Of course, it does help with the romantic image of the black-clad rocker-poet if your slinkiest songs juxtapose sensations of sexual arousal—and here’s another song where the verses are on heat—with weightier, more scientific concerns. It takes a certain confidence to try and seduce anyone with a line like “Glaciers melting in the dead of night,” although the bit about superstars being sucked into something supermassive is probably open to eyebrow-waggling misinterpretation. How terribly vulgar.

“New Born”

There’s a far different kind of transition here. Matt appears first as an avenging wraith, soft, opaque and eerie, and then conjures up his thrillingly concrete band. There’s another riff of astonishment, played using brickbats for plectrums on guitars made of iron girders, and the ghost has become an angry giant with shoes made out of boulders and a beard of solid gorse. Stamp! Stamp! Stamp! And, all of a sudden, the bus you are sitting in, your headphones blazing away, has four flat tires and a dented roof.

“Dead Inside”

This is from Drones and proves once again that there is no musical genre they won’t appropriate for their devious ends. In this case, there’s a definite ’80s electro backbone that then takes a swerve into the kind of soft and dreamy Jeff Buckley musical confections with which they began their career, only to be broken up with a camp shriek of the title every now and again. Whatever they’re up to, there’s rarely time to get comfortable.


It does take a brave—or possibly foolhardy—soul to write a song that takes the Doctor Who shuffle beat and then plays a high, keening melody over the top that recalls, well, the Doctor Who theme tune. But in this case the familiarity plays into the message of the song, which aims to make civil unrest feel not just angry and exciting but romantic, righteous and strengthening. It’s a musical recasting of one of the Doctor’s speeches setting out why it’s important to stand against those forces that would seek to overwhelm whole populations, only without the bits where he claims not to have a plan.


Another selection from Drones, this is a song that flirts with punkish thrash and a little off-beat ska guitar before settling down to more conventional Muse dynamics. By which I mean Eddie Van Halen guitar theatrics giving way to a sleazy rock drop and a chorus that appears to have been slightly pinched the pre-chorus bridge in George Michael‘s “Freedom ’90”. But wait! Listen to that glorious guitar solo. That’s an almost perfect blend of the three key elements of any good lead break: skronk (the atonal bits), wheedle (the fast bits) and wirrn (the bendy bits). And it goes on slightly longer than you’d expect, but stops just as it starts to run out of ideas. That’s class.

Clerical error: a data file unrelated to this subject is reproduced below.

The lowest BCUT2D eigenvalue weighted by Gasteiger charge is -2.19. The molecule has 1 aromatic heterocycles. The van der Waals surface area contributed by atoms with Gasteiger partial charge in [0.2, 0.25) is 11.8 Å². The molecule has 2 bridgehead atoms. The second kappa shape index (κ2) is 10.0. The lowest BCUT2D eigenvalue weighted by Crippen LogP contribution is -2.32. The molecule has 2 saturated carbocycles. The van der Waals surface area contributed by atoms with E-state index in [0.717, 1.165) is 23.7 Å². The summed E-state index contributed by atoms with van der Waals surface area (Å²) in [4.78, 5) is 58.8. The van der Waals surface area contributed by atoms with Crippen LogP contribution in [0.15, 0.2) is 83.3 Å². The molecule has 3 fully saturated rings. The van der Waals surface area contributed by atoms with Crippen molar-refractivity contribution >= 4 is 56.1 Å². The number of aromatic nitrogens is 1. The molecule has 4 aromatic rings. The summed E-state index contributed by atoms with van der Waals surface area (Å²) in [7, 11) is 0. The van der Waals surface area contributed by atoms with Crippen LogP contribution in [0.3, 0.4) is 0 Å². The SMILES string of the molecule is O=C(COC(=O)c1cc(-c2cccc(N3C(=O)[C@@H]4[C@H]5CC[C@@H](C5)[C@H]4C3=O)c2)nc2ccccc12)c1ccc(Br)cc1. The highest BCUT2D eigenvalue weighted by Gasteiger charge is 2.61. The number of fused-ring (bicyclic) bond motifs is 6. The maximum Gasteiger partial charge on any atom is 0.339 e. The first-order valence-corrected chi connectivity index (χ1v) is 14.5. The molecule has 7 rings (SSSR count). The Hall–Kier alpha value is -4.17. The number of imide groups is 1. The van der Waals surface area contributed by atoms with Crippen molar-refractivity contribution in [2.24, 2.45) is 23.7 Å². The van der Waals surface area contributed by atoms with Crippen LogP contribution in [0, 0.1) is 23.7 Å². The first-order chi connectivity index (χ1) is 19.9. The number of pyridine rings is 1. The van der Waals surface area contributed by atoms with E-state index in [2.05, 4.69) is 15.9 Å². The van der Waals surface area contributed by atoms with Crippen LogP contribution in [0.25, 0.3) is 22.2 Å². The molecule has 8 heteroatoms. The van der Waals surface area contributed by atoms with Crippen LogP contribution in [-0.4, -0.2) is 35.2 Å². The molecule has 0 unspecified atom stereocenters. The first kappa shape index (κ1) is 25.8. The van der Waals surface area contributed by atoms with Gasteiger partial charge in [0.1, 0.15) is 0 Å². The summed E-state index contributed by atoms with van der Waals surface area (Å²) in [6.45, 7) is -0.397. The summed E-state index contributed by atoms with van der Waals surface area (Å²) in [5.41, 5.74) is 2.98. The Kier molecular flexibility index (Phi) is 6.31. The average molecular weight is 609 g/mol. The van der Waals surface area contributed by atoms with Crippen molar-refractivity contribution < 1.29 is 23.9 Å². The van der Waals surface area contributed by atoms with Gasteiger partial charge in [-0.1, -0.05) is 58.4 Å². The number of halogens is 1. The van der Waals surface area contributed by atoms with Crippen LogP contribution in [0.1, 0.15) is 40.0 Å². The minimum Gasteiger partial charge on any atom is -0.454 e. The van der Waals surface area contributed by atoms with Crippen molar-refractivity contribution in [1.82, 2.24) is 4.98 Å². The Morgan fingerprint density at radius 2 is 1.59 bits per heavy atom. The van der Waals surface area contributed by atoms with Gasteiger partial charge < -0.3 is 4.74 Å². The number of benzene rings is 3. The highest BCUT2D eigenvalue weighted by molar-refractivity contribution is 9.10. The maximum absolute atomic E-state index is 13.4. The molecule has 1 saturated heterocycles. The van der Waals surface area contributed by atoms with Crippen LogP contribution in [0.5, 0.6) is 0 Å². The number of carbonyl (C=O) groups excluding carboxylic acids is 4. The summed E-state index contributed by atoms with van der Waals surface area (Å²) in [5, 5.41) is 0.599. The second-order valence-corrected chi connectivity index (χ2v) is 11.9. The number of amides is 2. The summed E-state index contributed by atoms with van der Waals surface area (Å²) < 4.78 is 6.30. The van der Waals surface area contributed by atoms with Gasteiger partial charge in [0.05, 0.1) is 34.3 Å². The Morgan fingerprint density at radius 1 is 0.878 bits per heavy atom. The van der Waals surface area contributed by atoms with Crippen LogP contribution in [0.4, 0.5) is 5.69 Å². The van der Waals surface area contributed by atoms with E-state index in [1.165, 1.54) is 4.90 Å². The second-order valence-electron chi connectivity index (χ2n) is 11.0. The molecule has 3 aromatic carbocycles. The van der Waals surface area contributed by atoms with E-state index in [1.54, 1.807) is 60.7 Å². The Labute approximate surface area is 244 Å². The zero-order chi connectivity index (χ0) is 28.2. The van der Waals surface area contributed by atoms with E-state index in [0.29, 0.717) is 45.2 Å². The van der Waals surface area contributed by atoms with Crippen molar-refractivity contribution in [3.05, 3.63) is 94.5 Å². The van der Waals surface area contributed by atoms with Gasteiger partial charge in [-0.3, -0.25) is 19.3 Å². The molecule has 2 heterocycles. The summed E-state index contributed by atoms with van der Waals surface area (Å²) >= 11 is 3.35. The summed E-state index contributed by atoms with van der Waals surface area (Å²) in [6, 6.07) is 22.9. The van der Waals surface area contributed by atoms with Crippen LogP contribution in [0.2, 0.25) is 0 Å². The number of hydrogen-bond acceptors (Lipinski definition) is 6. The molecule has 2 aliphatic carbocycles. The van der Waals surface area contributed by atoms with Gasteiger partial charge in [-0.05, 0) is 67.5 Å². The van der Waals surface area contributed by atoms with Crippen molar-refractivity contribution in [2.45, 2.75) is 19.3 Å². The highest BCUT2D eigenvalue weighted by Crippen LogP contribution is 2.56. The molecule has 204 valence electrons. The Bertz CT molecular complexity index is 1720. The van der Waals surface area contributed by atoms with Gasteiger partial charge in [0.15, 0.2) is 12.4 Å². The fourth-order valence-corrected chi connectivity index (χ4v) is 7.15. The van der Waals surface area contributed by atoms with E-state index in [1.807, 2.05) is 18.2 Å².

As we reach the end of this epic musical journey, it would be tempting to conclude with something soft and welcoming for the last lap, something that will feel both like a victory cuddle and an ice cold drink. But Muse are not a forgiving band. They may begin their benign songs in warmth and gentleness, with an undulating fuzz bass and stadium rock piano welcoming tired travelers to the Citadel of Pleasant Happenstance. But then they get a bit antsy, a bit aggro, and before too long they’re shaking the place to its very foundations with the power of (capital letters) ROCK. And they don’t tidy up afterwards.

Here’s the Spotify version, for the more experienced Muse listener.

Which song should make the #11 spot? Mark your answers “I can’t believe you left out ‘Muscle Museum’ and ‘Hysteria'” and tell us below:

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Filed Under: Matt Bellamy, Muse
By Fraser McAlpine